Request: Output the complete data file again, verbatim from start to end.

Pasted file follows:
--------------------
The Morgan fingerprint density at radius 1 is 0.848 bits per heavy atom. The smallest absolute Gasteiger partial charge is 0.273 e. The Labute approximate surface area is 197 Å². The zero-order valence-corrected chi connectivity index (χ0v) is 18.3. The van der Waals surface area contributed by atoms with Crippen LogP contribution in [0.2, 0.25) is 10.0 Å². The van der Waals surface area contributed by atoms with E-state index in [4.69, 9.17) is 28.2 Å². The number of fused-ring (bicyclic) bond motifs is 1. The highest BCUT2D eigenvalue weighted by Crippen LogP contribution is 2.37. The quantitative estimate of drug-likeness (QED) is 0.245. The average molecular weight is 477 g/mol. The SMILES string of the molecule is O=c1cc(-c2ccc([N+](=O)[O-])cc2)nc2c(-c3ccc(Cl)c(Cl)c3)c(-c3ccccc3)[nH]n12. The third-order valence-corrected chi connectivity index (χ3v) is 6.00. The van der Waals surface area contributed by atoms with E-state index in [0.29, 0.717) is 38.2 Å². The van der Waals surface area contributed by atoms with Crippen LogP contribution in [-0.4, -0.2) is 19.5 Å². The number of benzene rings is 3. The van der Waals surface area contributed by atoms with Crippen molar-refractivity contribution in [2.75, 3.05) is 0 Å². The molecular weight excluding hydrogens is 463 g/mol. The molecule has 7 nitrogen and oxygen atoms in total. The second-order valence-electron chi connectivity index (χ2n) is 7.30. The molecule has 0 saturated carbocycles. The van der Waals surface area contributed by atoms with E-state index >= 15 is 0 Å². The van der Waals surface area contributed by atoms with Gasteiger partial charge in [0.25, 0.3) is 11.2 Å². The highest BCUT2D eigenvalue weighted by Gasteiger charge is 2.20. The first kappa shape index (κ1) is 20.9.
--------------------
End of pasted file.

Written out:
The Morgan fingerprint density at radius 1 is 0.848 bits per heavy atom. The smallest absolute Gasteiger partial charge is 0.273 e. The Labute approximate surface area is 197 Å². The zero-order valence-corrected chi connectivity index (χ0v) is 18.3. The van der Waals surface area contributed by atoms with Crippen LogP contribution in [0.2, 0.25) is 10.0 Å². The van der Waals surface area contributed by atoms with E-state index in [4.69, 9.17) is 28.2 Å². The number of fused-ring (bicyclic) bond motifs is 1. The highest BCUT2D eigenvalue weighted by Crippen LogP contribution is 2.37. The quantitative estimate of drug-likeness (QED) is 0.245. The average molecular weight is 477 g/mol. The SMILES string of the molecule is O=c1cc(-c2ccc([N+](=O)[O-])cc2)nc2c(-c3ccc(Cl)c(Cl)c3)c(-c3ccccc3)[nH]n12. The third-order valence-corrected chi connectivity index (χ3v) is 6.00. The van der Waals surface area contributed by atoms with E-state index in [0.29, 0.717) is 38.2 Å². The van der Waals surface area contributed by atoms with Crippen LogP contribution in [-0.4, -0.2) is 19.5 Å². The number of benzene rings is 3. The van der Waals surface area contributed by atoms with Crippen molar-refractivity contribution in [2.75, 3.05) is 0 Å². The molecular weight excluding hydrogens is 463 g/mol. The molecule has 7 nitrogen and oxygen atoms in total. The second-order valence-electron chi connectivity index (χ2n) is 7.30. The molecule has 0 saturated carbocycles. The van der Waals surface area contributed by atoms with E-state index >= 15 is 0 Å². The van der Waals surface area contributed by atoms with Gasteiger partial charge in [0.25, 0.3) is 11.2 Å². The highest BCUT2D eigenvalue weighted by Gasteiger charge is 2.20. The first kappa shape index (κ1) is 20.9.